If you’re ever feeling down about lack of representation, diversity or the grim world around us in general, Nimona is the perfect remedy.

Presenting the bad and ugly:

The Walking Dead: Compendium One – Robert Kirkman

Paperback: 1088 pages Published: 19th May 2009, Image Comics

We all know the story, apocalypse, Rick Grimes, hospital, lost his family, crazy best friend had affair with his wife – shit just got real. Kirkman’s story is one of the most popular comics series there is, and arguably one of the big success stories. The TV show adaptation by AMC gets the biggest numbers on American TV and is a media juggernaut despite the ridiculous production history (I enjoyed the show initially and had seen it first before ever reading the comic, and has its own faults and flaws, a few of which have been inherited from its source).

But this is the comic, and a number of things surprised me. The dialogue in particular is often shockingly bad, either bland and uninteresting declarations of the characters emotions or feelings to one other to prescribe their personalities to the reader or huge amounts of dry exposition and detailed slow explanations of their plan of action. The art was perhaps the most surprising, the famous black and white images often favouring large splash pages and extending scenes across pages were now and then striking. But Tony Moore (Issues #1-6) and then Charlie Adard’s (Issues #7-present) art have issues with children; their bodies are misshaped and uncanny.

They look like shrunken adults to me. But now the stickiest of the Kirkman problems: portrayal of women. The show has this issue too, and has been unconvincing in its attempts to fix it, despite an array of fantastic actresses with badass skills and weapons they seem unable to construct a convincing, rounded person when it comes to women. While the men fight, the women wash clothes.

The most laughable moment comes after Rick and Tyreese have a violent bro-down. Dale informs him of their new democratic circle of elected members to make decisions, all of whom are men. Rick questions this and is told by Dale that:

“The women don’t want to, I think they just want to be protected”

And that simple line of dialogue says it all really. It is a strange creative decision to me, Kirkman has constructed this unbalanced sexism, then has his protagonist question it before being explained away as if it’s a fact of life. Women want to be protected by men.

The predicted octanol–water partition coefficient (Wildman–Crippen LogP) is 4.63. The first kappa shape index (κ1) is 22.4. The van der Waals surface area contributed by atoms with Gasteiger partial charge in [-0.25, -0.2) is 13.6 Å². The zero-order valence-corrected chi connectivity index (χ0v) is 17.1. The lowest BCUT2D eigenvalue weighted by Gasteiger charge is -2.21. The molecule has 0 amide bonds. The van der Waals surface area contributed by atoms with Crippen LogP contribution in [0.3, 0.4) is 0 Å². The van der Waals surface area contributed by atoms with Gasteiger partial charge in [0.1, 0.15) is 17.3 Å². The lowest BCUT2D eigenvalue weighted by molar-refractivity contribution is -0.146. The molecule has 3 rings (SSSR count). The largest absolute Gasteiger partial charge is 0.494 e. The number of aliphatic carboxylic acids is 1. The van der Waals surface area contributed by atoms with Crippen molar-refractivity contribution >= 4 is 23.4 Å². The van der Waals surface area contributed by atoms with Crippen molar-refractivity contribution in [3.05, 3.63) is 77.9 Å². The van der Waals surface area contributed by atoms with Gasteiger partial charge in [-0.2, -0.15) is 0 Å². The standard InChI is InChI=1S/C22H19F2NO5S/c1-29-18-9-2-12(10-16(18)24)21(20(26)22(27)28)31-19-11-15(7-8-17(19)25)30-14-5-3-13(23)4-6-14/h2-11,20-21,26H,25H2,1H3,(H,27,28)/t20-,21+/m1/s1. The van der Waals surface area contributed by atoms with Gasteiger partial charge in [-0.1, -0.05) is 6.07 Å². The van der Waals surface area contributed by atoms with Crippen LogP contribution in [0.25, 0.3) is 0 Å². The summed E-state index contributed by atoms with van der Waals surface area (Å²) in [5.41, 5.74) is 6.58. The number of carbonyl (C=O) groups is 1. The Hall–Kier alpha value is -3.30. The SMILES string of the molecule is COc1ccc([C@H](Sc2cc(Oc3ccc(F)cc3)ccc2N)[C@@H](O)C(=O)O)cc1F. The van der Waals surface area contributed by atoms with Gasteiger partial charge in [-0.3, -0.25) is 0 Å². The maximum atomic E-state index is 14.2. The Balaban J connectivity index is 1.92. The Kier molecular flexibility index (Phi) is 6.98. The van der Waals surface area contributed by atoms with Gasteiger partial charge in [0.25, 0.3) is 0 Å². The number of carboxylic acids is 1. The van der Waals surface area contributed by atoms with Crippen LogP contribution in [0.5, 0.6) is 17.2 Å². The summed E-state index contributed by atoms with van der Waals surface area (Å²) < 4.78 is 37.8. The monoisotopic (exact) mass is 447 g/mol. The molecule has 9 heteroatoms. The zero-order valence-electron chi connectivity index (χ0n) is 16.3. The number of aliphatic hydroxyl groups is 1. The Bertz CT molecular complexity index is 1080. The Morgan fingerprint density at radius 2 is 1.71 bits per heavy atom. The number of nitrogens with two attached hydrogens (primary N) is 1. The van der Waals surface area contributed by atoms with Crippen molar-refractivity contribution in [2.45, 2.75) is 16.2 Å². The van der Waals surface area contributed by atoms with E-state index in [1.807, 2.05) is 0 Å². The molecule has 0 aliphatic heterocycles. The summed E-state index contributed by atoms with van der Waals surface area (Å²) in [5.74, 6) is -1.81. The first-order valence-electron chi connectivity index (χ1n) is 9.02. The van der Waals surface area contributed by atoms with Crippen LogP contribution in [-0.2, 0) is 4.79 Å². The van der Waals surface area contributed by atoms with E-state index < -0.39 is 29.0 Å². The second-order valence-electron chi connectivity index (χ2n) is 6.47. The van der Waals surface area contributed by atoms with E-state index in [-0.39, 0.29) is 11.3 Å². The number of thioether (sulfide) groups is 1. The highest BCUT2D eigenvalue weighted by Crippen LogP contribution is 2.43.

I could go on with numerous examples but I think the picture of this world is understood. And Kirkman is so wealthy and successful from this work that my brief complaints about it will hardly damage his reputation or influence anyone, so it was a relief to have a brief rant.

And now to read everything Noelle Stevenson has ever produced.

The Wicked + The Divine, Vol 2: Fandemonium by Kieron Gillen & Jamie McKelvie, Wilson & Cowles

Every ninety years twelve Gods return as young people. They are loved. They are hated. In two years, they are all dead. It’s happening now. It’s happening again.

If you haven’t read the first volume, The Faust Act, there are no spoilers in here from me, apart from recommending you read both immediately.

Paperback: 168 pages Published: 1st July 2015, Image Comics

Volume 2 is the continuing story of Kieron Gillen and Jamie McKelvie’s parable on the culture of these 21st century God’s of music, following seventeen and ¾ year old Laura’s sudden rise to fame, and the power and corruption of fandom. Collecting issues 6-11 the vibrant colours, ethereal gorgeous young Gods and their devoted cult followers transcend into a more developed study on the implications of ‘Fandemonium’. With more of the pantheon introduced the pages breeze past in a visual and structural catharsis for the eyes, with Gillen’s focus on the God’s flock of fans McKelvie’s art takes a noticeable leap in the experimental splash pages. The previous issues contained this as well of course, the bright coloured numbered panels shooting themselves across the page in the middle of a rave.

Almost every issue in this collection contains a stunning splash of inventive storytelling with the medium, not only is this comic a prime example of a fantastic and entertaining story embracing modernity, but also demonstrates the key relationship between the writer and artist of a comic, and just how vital an element it is, often ignored by many in reviews and the media. The pace increases in these issues, we are provided more background of the nature of the existence of these doomed to die young Gods, more sex, divine states of timeless raving and plenty of hedonistic violence with just a click of the fingers. Gillen is also clearly revelling in the twists and strings he can pull with these young characters, and when you close the final page of this collected trade it’s not just the God’s who are tangled up in their fate to die.

I doubt there is a more brightly coloured and inventive comic you can read at the moment. Dive onto the dancefloor, and make sure you keep your head.